Review and guidance for integrated management of economically significant weeds, pests and diseases in a range of horticultural and other edible field crops.

Caroline Young, Sarah Cook, Erika Wedgwood, Jude Bennison, Elysia Bartel, Jonathan Blake, Angela Huckle, Janet Allen, Kevin Godfrey, Catherine Eyre, Lilly Butters, Helen J Rees, Mark Bowsher-Gibbs, Henry E. Creissen

Research output: Book/ReportCommissioned report


Integrated Pest Management is an effective approach to control pests, diseases, and weeds economically with reduced chemical plant protection product input. Within the horticulture sector, IPM is already widely adopted, and in some cases is the only viable option. In soft fruit crops, for example, there are no currently available chemical plant protection products for vine weevil control, therefore this pest can only be controlled through a carefully planned IPM Agriculture and Horticulture Development Board 2022. All rights reserved 2programme using a combination of cultural and biological methods. This review has identified over 1500 IPM strategies for non-broadacre crops which either could be used more by growers or where there is little potential for increased use as growers are already adopting them, or strategies that justify further research and development.The review examines the pest, disease and weed problems considered to be of greatest economic importance for each crop with the four groups, and existing and potential ways to reduce their impact other than by using conventional plant protection products. Measures were reviewed starting with those at crop planning, and then during pre-cropping, before turning to those enacted within the crop. On completion of the review, the perceived effectiveness of each measure, its speed of action, its ease of implementation and the cost of doing it were each rated and utilised in an equation that incorporated the likely greater potential use over the current use. The resulting tables created were then filtered to identify priorities for attention where there was potential for an increase in use of a given strategy. Those measures having a low strength of evidence were recommended for further research before greater knowledge exchange. Strong evidence of effectiveness was found for 368 of these IPM strategies (including many decision support systems, variety choice and good hygiene). Here further uptake may require more knowledge exchange with growers for them to be fully implemented. The tables provide pointers to the review and should be read in conjunction with the full text of the review.For 343 strategies, more research to develop the methods and to fully understand how to implement them is required. Across the crops, the number of references (~1000) emphasises the volume of research that has already been carried out in this area, however there is a need for further research to improve our understanding and uptake of the various components of IPM. Research tends to focus on a particular measure; however, it is the implementation of a series of steps that will culminate in the ultimate protection of the crop; from planning where the crop is to grow, pre-cropping decisions ensuring the growing area and the seeds or plants to be grown are as free from pests and pathogens as possible, to finally implementing in-crop husbandry. Each crop situation is unique, but this review provides details of measures, both established and more recently developed, that can be integrated within individual crop management plans.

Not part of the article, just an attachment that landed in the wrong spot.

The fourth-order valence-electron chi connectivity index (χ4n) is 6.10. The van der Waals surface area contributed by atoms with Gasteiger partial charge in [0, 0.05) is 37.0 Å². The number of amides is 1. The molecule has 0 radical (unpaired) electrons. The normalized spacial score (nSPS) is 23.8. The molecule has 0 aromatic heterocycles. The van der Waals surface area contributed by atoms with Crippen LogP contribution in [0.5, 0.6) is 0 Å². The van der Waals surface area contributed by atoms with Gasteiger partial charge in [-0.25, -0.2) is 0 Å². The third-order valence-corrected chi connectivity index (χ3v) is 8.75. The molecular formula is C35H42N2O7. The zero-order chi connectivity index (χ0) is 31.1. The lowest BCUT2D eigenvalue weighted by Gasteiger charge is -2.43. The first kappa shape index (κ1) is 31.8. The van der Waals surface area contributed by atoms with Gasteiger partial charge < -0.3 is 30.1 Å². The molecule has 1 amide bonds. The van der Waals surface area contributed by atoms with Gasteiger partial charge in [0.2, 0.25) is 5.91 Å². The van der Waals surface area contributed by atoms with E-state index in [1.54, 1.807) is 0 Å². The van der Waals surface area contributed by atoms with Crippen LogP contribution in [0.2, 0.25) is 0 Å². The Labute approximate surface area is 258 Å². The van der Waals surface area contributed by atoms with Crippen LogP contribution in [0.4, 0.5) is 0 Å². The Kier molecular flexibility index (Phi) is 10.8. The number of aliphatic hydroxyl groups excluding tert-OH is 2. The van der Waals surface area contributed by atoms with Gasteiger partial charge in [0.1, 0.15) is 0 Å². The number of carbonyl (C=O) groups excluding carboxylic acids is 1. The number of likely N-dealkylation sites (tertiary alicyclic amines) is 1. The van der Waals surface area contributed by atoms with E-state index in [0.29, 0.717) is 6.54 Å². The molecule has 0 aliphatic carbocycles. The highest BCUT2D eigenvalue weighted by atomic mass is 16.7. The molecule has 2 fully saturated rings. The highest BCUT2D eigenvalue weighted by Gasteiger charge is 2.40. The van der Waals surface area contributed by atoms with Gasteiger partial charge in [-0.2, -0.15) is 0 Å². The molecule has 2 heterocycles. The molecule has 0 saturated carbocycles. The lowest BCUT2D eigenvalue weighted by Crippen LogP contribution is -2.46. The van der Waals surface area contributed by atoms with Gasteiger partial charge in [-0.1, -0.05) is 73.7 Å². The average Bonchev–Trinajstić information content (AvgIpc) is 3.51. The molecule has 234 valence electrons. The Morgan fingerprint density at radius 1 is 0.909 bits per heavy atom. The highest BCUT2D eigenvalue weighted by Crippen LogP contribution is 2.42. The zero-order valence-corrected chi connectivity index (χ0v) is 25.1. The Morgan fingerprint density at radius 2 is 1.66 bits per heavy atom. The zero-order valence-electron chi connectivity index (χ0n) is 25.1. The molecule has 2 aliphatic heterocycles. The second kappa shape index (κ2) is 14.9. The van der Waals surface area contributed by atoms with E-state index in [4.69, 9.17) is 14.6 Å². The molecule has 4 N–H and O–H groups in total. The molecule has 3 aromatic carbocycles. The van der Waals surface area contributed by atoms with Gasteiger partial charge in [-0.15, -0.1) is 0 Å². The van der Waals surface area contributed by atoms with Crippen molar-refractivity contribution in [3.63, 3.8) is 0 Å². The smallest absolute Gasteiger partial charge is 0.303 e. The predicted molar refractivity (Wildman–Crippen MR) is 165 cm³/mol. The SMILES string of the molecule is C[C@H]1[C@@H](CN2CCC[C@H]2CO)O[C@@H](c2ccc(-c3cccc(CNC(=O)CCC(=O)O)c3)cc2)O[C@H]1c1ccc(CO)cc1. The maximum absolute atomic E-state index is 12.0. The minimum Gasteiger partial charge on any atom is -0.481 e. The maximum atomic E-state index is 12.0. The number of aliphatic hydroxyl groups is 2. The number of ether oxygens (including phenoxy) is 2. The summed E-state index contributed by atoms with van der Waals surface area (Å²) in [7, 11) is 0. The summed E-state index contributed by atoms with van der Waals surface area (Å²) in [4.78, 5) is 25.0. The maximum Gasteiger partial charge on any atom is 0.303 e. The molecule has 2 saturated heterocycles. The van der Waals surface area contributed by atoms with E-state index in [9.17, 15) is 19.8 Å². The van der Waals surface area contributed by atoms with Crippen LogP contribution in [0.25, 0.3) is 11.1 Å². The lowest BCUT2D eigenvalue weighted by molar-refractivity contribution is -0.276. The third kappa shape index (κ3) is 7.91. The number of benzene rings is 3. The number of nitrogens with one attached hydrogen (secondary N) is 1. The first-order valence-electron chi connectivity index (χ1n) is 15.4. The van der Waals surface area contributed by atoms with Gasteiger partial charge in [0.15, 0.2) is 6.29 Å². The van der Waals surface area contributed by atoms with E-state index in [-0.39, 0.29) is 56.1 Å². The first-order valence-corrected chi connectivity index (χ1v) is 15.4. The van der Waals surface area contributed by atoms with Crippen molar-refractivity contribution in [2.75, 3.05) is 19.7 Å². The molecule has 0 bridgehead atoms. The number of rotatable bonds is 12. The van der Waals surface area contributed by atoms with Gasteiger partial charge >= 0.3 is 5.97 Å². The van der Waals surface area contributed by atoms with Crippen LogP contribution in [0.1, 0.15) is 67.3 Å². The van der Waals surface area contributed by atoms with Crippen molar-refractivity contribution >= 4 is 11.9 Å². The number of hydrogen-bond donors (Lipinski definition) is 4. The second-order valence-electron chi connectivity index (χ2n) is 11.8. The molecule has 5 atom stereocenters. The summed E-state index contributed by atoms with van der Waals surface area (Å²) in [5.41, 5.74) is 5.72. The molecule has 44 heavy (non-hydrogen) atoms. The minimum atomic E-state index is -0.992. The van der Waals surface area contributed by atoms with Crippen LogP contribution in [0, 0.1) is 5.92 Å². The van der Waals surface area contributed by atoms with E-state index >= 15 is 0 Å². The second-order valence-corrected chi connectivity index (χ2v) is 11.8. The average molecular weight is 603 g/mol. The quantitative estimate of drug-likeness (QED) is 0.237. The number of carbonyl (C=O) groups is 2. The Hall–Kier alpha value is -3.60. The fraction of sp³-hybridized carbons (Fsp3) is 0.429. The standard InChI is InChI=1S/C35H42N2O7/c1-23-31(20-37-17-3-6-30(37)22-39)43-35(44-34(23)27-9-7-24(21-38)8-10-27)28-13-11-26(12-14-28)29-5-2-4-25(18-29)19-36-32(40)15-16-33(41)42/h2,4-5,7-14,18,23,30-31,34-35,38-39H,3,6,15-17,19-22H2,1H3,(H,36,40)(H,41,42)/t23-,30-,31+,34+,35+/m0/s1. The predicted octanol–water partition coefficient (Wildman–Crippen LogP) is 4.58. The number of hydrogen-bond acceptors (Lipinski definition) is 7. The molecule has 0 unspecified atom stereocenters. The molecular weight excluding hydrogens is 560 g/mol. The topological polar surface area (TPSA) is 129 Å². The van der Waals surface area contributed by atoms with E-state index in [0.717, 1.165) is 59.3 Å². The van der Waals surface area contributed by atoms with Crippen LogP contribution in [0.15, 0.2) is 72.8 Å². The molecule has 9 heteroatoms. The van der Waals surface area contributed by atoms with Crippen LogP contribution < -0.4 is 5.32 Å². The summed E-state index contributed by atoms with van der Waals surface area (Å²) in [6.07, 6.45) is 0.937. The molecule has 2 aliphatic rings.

Original languageEnglish
Publication statusPublished - 1 Mar 2022


  • Integrated pest management (IPM)


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